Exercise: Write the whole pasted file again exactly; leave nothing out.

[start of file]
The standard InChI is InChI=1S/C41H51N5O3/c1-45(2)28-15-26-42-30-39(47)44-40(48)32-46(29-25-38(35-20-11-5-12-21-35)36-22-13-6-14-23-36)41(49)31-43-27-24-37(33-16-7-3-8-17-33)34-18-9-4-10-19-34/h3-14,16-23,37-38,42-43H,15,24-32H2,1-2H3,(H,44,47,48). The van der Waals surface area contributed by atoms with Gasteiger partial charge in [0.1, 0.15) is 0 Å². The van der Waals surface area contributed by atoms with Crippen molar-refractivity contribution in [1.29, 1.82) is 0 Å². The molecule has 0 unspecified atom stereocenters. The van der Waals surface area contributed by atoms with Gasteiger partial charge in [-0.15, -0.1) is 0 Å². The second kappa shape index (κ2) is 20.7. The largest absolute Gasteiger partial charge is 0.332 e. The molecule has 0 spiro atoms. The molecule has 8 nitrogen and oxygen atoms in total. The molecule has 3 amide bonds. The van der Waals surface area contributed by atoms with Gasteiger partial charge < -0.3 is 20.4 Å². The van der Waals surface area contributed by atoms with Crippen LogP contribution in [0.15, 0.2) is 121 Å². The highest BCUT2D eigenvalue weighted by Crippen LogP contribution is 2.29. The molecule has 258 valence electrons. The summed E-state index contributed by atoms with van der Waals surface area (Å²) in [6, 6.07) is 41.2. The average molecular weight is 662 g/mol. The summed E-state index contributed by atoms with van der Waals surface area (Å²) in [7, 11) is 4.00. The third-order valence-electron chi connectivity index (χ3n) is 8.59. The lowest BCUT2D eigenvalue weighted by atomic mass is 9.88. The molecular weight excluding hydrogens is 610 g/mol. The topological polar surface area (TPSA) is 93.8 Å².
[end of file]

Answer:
The standard InChI is InChI=1S/C41H51N5O3/c1-45(2)28-15-26-42-30-39(47)44-40(48)32-46(29-25-38(35-20-11-5-12-21-35)36-22-13-6-14-23-36)41(49)31-43-27-24-37(33-16-7-3-8-17-33)34-18-9-4-10-19-34/h3-14,16-23,37-38,42-43H,15,24-32H2,1-2H3,(H,44,47,48). The van der Waals surface area contributed by atoms with Gasteiger partial charge in [0.1, 0.15) is 0 Å². The van der Waals surface area contributed by atoms with Crippen molar-refractivity contribution in [1.29, 1.82) is 0 Å². The molecule has 0 unspecified atom stereocenters. The van der Waals surface area contributed by atoms with Gasteiger partial charge in [-0.15, -0.1) is 0 Å². The second kappa shape index (κ2) is 20.7. The largest absolute Gasteiger partial charge is 0.332 e. The molecule has 0 spiro atoms. The molecule has 8 nitrogen and oxygen atoms in total. The molecule has 3 amide bonds. The van der Waals surface area contributed by atoms with Gasteiger partial charge < -0.3 is 20.4 Å². The van der Waals surface area contributed by atoms with Crippen LogP contribution in [0.15, 0.2) is 121 Å². The highest BCUT2D eigenvalue weighted by Crippen LogP contribution is 2.29. The molecule has 258 valence electrons. The summed E-state index contributed by atoms with van der Waals surface area (Å²) in [6, 6.07) is 41.2. The average molecular weight is 662 g/mol. The summed E-state index contributed by atoms with van der Waals surface area (Å²) in [7, 11) is 4.00. The third-order valence-electron chi connectivity index (χ3n) is 8.59. The lowest BCUT2D eigenvalue weighted by atomic mass is 9.88. The molecular weight excluding hydrogens is 610 g/mol. The topological polar surface area (TPSA) is 93.8 Å².